Waquoit Bay National Estuarine Research Reserve

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Waquoit Bay National Estuarine Research Reserve
Massachusetts State Park
Nerr0791 - Flickr - NOAA Photo Library.jpg
An aerial view of the jetties extending out from the entrance of Waquoit Bay
Country United States
State Massachusetts
County Barnstable
Towns Falmouth, Mashpee
Coordinates 41°34′53″N 70°31′30″W / 41.58139°N 70.52500°W / 41.58139; -70.52500Coordinates: 41°34′53″N 70°31′30″W / 41.58139°N 70.52500°W / 41.58139; -70.52500
Area 2,700 acres (1,093 ha)
Established 1988
Management Massachusetts Department of Conservation and Recreation
Location in Massachusetts
Website: Waquoit Bay National Estuarine Research Reserve

Waquoit Bay National Estuarine Research Reserve (WBNERR) encompasses open waters, barrier beaches, marshlands and uplands on the south shore of Cape Cod in the towns of Falmouth and Mashpee. The park is managed by the Department of Conservation and Recreation (DCR) and the National Oceanic and Atmospheric Administration.

The WBNERR is representative of the northern section (Cape Cod to Sandy Hook) of the Virginian biogeographic region. WBNERR is located within the transitional border between the Virginian and Acadian biogeographic regions.[1]

Reserve areas[edit]

The reserve comprises several individual sites:[2]

  • Visitor Center/Headquarters Property 28-acre (11 ha) The Visitor's Center is open year round, Monday through Friday, 10 am – 4 pm. Has a short nature trail and runs numerous seasonal education programs.
  • South Cape Beach State Park, Sage Lot Pond and Flat Pond 432 acres (175 ha) This eastern section of the reserve serves has a swimming beach which is a noted surf casting site during the annual bluefish and striped bass migrations. It is also a nesting ground for protected species such as piping plover and least tern. Sage Lot and Flat Ponds are salt ponds to the east of Waquoit Bay.
  • Quashnet River Property 361 acres (146 ha) The river is the largest source of fresh water to the Bay and is mostly surrounded by upland forests. There is a three-mile (5 km) loop trail along the river. Trout Unlimited that has converted a cranberry bog channel back to a river.
  • North Quashnet Woodlands 25 acres (10 ha) Pine woodlands and an abandoned cranberry bog.
  • Waquoit Bay 825 acres (334 ha) Fresh water enters the Bay from four principal sources: the Quashnet/Moonakis River, Red Brook, Childs River, and ground water flow.

The following are salt ponds to the east of Waquoit Bay which are best explored by kayak:

  • Hamblin Pond, 141 acres (57 ha)
  • Jehu Pond, 172 acres (70 ha)
  • Abigail's Brook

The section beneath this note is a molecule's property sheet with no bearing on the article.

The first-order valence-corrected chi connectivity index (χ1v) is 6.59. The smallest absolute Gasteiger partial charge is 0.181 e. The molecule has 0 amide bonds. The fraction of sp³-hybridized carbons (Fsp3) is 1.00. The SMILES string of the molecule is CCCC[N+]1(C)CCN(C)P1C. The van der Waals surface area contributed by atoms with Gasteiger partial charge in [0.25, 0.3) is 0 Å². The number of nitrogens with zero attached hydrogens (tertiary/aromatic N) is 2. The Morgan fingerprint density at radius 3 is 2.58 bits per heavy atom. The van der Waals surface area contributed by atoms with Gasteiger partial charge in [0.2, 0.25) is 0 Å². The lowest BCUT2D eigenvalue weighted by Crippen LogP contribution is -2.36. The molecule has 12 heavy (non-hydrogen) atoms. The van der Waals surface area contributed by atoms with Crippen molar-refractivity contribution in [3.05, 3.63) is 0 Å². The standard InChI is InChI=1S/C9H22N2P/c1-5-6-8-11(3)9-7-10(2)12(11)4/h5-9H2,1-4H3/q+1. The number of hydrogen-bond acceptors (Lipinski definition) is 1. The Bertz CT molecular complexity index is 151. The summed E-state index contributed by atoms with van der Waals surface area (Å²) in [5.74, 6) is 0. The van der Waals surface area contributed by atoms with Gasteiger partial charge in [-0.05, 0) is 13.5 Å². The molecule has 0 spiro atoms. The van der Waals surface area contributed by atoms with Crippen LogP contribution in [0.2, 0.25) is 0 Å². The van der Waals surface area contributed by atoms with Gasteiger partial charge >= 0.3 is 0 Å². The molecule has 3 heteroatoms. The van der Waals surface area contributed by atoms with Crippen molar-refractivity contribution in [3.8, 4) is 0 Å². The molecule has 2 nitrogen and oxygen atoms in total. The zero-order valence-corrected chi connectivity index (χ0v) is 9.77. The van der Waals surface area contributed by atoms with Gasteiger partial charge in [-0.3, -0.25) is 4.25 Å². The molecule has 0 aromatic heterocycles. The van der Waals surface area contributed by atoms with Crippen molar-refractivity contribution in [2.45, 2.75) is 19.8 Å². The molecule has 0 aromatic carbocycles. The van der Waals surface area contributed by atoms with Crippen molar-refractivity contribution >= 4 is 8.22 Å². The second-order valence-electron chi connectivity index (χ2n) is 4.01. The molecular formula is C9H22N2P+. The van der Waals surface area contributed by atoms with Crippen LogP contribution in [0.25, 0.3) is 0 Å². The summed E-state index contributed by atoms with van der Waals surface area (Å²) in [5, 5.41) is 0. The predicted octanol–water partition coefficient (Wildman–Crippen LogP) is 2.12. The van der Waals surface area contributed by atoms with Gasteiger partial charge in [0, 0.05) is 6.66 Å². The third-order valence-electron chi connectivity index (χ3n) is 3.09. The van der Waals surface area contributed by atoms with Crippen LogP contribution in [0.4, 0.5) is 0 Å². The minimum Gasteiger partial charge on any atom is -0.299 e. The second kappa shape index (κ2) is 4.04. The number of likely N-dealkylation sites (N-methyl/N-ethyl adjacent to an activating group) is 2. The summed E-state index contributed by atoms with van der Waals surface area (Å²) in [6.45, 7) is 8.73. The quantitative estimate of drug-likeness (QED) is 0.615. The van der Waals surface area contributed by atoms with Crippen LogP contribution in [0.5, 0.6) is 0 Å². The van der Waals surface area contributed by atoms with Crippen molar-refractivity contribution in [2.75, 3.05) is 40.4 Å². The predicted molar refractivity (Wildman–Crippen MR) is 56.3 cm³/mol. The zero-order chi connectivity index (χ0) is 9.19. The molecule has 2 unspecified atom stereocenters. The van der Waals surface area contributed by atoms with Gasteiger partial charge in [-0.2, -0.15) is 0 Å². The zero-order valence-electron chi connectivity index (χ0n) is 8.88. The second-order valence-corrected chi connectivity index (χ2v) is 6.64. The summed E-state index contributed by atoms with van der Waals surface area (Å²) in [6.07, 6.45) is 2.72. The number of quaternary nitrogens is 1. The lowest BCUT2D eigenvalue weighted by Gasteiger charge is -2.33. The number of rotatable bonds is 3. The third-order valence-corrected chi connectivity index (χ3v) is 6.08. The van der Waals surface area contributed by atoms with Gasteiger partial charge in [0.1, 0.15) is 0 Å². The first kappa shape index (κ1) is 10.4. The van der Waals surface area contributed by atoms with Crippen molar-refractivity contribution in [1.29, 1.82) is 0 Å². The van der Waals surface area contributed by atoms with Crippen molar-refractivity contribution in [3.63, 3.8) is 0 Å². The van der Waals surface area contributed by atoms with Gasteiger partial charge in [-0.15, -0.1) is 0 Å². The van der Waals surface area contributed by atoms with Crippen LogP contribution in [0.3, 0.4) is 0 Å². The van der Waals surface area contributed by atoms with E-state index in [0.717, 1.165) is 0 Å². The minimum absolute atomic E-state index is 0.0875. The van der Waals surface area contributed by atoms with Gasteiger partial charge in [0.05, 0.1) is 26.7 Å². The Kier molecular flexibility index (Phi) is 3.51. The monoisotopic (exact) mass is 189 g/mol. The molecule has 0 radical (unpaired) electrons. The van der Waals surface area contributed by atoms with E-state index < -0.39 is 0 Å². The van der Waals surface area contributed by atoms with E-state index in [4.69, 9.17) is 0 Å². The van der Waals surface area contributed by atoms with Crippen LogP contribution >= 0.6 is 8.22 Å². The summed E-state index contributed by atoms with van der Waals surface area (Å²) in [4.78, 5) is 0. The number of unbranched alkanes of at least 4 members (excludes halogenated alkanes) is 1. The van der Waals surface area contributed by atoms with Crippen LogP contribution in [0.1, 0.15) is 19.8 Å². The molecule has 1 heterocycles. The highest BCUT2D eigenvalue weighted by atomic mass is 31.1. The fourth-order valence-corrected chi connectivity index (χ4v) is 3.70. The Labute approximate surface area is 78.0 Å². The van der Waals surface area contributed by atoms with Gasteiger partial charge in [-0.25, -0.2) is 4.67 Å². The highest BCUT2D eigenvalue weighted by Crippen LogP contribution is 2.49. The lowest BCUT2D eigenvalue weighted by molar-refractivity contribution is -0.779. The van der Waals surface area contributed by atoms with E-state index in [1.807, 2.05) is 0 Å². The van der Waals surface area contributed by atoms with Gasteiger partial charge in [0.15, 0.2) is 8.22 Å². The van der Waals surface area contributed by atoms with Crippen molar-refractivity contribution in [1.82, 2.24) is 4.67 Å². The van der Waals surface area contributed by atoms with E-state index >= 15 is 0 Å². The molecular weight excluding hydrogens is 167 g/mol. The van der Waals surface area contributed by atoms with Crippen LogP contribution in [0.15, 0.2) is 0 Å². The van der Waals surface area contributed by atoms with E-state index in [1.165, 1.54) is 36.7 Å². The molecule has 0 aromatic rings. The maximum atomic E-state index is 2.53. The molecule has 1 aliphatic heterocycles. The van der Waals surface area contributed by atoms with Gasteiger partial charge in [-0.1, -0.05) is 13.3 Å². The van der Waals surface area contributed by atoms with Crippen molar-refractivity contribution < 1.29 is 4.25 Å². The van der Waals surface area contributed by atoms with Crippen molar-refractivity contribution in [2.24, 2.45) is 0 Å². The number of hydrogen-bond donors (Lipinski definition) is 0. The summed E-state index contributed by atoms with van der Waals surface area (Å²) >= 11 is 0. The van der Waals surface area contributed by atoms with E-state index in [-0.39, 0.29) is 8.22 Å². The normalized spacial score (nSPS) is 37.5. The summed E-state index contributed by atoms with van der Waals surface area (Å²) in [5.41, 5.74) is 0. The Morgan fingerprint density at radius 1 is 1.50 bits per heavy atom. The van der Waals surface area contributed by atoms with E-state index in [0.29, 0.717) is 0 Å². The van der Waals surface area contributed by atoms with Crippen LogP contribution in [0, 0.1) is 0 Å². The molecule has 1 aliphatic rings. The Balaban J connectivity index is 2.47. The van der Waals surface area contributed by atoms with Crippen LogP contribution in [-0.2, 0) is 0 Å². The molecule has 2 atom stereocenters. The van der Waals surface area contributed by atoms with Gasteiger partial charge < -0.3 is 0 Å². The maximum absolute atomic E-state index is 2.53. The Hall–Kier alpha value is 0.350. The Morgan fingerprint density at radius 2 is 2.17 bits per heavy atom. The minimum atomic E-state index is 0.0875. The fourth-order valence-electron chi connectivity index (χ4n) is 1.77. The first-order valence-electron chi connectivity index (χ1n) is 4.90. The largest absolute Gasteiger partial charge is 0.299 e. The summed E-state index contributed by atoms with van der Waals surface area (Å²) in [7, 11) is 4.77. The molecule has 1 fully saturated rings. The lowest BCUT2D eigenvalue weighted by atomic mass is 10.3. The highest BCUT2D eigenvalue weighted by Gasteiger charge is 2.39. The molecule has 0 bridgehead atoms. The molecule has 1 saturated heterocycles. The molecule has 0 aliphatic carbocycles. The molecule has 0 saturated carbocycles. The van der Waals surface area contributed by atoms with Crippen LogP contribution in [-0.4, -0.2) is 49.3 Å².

The following freshwater ponds drain to the Waquoit Bay at the northern side and offer kayaking and fishing:

  • Bog Pond, 2.8 acres (1.1 ha)
  • Bourne Pond, is just over 10 acres (4.0 ha) in surface area and consequently is considered a Great Pond under the laws of the Massachusetts. As such it is kept in trust for all citizens and is not privately owned.
  • Caleb Pond, 5.7 acres (2.3 ha).
  • Childs River: Abandoned cranberry bogs and pine woodlands.

History[edit]

Artifacts dating back 450–1000 years, including hammer flakes and shell middens, have been found on the Washburn Island. As late as the early 19th century, some Wampanoags still lived around Bourne and Caleb ponds, at a spring supplying fresh water to both settlers and Native Americans.[2]

The administrative, research, and education buildings are located in the historic buildings of the Sargent Estate. Purchased in 1987 by the Commonwealth, great care was given in restoring the buildings. The Quashnet River Property was also purchased in 1987 and incorporated into the Reserve. The Reserve and the Division of Fisheries and Wildlife manage the river property.

Activities and amenities[edit]

In addition to interpretive programs, the reserve offers opportunities for hiking, boating, camping, fishing, and restricted hunting.[3]

References[edit]

  1. ^ "Draft Environmental Impact Statement & Draft Management Plan". U.S. Department of Commerce, National Oceanic and Atmospheric Administration, National Ocean Service, Sanctuary Programs Division. July 1984. Retrieved July 16, 2013. 
  2. ^ a b Harcourt, Pat (Fall 2010). "Introducing Waquoit Bay Research Reserve". Flotsam & Jetsam. Massachusetts Marine Educators. Retrieved July 16, 2013. 
  3. ^ "Waquoit Bay National Estuarine Research Reserve". MassParks. Executive Office of Energy and Environmental Affairs. Retrieved December 1, 2014. 

External links[edit]

 This article incorporates public domain material from websites or documents of the NOAA.